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### Course: MAP Recommended Practice > Unit 33

Lesson 46: Common fractions and decimals# Common fractions (halves)

Lindsay discovers why 0.5 is equal to 1/2. Created by Lindsay Spears.

## Want to join the conversation?

- how do you do it with biger numbers like 75 or25? I understand how its done with 0.5/ 1/2, but with bigger nubers?(40 votes)
- oh whole numbers can not be simple fractions(17 votes)

- 5x2=10 that easier that way(22 votes)
- Okay, But like i- WHERE DID YOU GET THE 2? OR 5?(7 votes)

- how do you turn a fraction into a decimal(9 votes)
- how does 0.5=1/2 that makes no complete sense(8 votes)

- So, I got a question . 0.4 ? How can 0.40 add up to 1.00 if it doesn't have a multiple of 1.0?(12 votes)
- because the zero is nothing so its ok if we put it there(3 votes)

- what if its a big number like 100 and 200(11 votes)
- I kind of get it but not really but soon will(10 votes)
- how on earth does any of this make sense(10 votes)
- I really don't understand what to do! It's all really confusing...(9 votes)
- see what i mean please make a big number about common fractions(9 votes)
- I don't get how to turn 72 into a fraction(6 votes)

## Video transcript

- [Voiceover] Let's try to show that 0.5 is equal to one half. We often hear people use
these interchangeably. They use them back and forth. Maybe someone would say, I have a 2.5 pound rat and then someone would say back to them, wow, a two and a half
pound rat, that's enormous. If we get past thinking about
how enormous that rat is, what we can notice is they first said 2.5 and then they changed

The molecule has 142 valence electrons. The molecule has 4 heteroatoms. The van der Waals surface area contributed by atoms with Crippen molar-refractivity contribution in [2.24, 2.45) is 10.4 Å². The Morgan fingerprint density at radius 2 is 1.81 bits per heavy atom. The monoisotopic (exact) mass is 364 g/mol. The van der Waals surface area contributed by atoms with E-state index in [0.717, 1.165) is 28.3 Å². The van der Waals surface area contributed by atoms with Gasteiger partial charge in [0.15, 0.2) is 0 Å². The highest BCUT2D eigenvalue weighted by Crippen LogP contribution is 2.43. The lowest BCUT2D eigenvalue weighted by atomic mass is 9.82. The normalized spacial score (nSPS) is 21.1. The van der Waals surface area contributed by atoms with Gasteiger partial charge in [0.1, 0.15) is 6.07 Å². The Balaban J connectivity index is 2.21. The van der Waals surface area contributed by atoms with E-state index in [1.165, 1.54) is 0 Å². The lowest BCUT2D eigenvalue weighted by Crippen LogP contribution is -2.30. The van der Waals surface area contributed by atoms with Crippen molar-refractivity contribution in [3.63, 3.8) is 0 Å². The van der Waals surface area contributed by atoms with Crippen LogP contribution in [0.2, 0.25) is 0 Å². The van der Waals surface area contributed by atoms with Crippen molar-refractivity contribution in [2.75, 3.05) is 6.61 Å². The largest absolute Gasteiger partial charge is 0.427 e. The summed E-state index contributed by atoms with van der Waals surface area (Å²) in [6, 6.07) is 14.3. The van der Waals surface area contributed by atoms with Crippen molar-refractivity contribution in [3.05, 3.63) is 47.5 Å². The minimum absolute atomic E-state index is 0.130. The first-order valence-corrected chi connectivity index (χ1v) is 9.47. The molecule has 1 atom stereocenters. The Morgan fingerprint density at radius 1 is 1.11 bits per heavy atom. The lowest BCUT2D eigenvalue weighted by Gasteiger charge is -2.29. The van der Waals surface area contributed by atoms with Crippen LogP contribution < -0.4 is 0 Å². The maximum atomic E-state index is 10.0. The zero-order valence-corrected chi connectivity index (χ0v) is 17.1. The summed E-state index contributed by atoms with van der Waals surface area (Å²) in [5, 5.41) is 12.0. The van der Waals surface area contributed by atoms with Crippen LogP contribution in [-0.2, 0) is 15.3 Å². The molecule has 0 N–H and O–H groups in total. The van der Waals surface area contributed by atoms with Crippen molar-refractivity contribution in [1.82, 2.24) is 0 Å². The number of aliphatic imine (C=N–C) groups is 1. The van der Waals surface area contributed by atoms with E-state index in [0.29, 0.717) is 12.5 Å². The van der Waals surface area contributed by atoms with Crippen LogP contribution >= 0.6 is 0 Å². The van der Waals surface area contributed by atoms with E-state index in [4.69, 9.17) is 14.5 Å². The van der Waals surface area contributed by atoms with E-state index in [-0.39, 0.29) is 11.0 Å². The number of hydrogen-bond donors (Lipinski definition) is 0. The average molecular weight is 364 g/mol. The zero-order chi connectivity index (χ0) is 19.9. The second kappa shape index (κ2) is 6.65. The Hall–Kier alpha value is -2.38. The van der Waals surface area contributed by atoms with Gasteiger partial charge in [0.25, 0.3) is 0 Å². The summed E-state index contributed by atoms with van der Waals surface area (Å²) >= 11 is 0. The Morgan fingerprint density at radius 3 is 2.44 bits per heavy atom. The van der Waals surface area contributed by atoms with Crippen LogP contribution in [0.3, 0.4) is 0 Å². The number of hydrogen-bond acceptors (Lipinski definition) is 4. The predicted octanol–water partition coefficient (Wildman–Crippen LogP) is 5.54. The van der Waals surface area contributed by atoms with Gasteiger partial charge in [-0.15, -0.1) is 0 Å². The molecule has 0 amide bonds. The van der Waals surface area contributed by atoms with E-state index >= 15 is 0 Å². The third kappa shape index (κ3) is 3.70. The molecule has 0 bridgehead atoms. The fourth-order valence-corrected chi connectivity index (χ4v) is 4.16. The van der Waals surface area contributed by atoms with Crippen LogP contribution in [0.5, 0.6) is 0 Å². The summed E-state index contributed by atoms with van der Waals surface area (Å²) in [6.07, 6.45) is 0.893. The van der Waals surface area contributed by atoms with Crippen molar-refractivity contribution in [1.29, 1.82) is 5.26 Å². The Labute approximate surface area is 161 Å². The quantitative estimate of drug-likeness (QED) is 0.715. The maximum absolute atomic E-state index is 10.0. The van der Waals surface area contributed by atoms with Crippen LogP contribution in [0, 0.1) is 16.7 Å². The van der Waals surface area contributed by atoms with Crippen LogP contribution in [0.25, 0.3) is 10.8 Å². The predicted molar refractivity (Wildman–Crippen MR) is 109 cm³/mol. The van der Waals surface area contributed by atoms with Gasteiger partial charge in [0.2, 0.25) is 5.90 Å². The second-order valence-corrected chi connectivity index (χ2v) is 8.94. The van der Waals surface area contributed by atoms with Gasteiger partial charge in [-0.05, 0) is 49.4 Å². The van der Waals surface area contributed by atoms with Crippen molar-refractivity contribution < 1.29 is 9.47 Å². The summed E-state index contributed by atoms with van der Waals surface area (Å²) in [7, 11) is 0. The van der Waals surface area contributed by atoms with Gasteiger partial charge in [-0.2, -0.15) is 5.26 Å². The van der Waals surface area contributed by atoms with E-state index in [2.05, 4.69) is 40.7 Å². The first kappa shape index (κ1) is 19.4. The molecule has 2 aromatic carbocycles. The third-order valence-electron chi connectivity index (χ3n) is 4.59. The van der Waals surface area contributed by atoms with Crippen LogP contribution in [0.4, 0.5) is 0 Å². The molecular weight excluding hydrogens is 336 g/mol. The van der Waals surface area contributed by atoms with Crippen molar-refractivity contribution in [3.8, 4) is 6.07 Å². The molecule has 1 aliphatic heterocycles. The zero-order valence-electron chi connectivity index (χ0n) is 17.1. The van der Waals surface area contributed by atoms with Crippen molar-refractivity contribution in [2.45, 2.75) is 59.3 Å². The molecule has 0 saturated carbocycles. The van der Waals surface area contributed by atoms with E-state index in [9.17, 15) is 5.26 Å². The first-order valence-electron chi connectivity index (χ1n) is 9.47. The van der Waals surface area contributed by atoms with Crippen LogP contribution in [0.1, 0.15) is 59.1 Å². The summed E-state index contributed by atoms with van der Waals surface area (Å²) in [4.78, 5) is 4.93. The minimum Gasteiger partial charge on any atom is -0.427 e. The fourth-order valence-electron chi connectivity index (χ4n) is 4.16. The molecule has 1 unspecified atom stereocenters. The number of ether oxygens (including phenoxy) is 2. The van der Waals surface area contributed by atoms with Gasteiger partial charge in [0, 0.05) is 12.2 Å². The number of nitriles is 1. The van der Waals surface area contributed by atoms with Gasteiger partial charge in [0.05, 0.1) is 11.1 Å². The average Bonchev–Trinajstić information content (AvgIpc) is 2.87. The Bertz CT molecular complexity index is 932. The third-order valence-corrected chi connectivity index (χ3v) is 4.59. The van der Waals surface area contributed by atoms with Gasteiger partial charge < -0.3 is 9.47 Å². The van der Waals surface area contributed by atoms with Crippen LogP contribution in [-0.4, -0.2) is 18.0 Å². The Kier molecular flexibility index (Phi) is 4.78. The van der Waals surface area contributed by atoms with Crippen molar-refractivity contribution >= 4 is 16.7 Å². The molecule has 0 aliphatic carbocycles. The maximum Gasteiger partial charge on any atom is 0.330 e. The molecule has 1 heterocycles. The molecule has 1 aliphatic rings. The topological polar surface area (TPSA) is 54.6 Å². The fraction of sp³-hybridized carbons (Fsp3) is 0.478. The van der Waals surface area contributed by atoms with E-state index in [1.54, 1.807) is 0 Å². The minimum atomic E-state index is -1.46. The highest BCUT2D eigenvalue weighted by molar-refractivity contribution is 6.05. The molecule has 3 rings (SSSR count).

it to two and a half. They use them interchangeably
because they're equal and that's fine. You can use these back and forth because they are equal to each other. .5 and one half are equivalent or equal but let's not just accept
that that's true, let's see, let's see if we can prove it. Let's try to show that. So the first way we can show it is down here with a number line. We have a number line
that goes from zero to one and it's divided into
one, two, three, four, five, six, seven, eight,
nine, 10 equal pieces so that means each of these pieces is one of the 10 equal
pieces or one tenth. So looking back at this decimal up here, this five is in the tenths place so we can also say 0.5 is five tenths is another way to read that decimal or we could say five tenths. So if this distance here is one tenth, if we travel another one,
we've gone two of the tenths, two of the 10 equal spaces. So to get to five tenths, we're going to travel
one, two, three, four, five of the tenths and right here, we have five tenths. We could write is as a fraction or we could write is as a decimal. So we found five tenths
on this number line but let's see if that really
is the same as one half. This distance here from zero to one, if we were to block that off, going to mark it off, this point right here
where we said five tenths, this distance, this whole
distance that we traveled is this much and we can see here that this is in fact half of the distance between zero and one. This is halfway. So 0.5 and one half are at the same point on a number line so that's one one to
show they're equivalent. Another way we can show that five tenths and one half are equal is with a fraction model. So here we have a rectangle and let's try to show one half. Let's start with one half this time. So if we split this rectangle in half, here we're trying to show half. One out of two equal pieces. So we'll shade one half, one of the two pieces. So this is one half and now, let's try to show that this
is equal to five tenths. Remember, this five is in tenths place. So now, instead of halves, we're going to divide our
rectangle into tenths, five tenths, so let's do that. Here we go. So we'll make 10 equal pieces for tenths and we will shade five of them. We want to see five of the tenths so let's do that. One, two, three, four and five. Here, we've shown five tenths and we can see that it
is equal to one half. One half and five tenths
cover the same amount so they are equal. So we've shown two ways now. One half and five tenths
were at the same spot on a number line which means they're equal and they cover the same amount of area which is another way
to show they're equal. So one half is definitely equal to 0.5 or five tenths.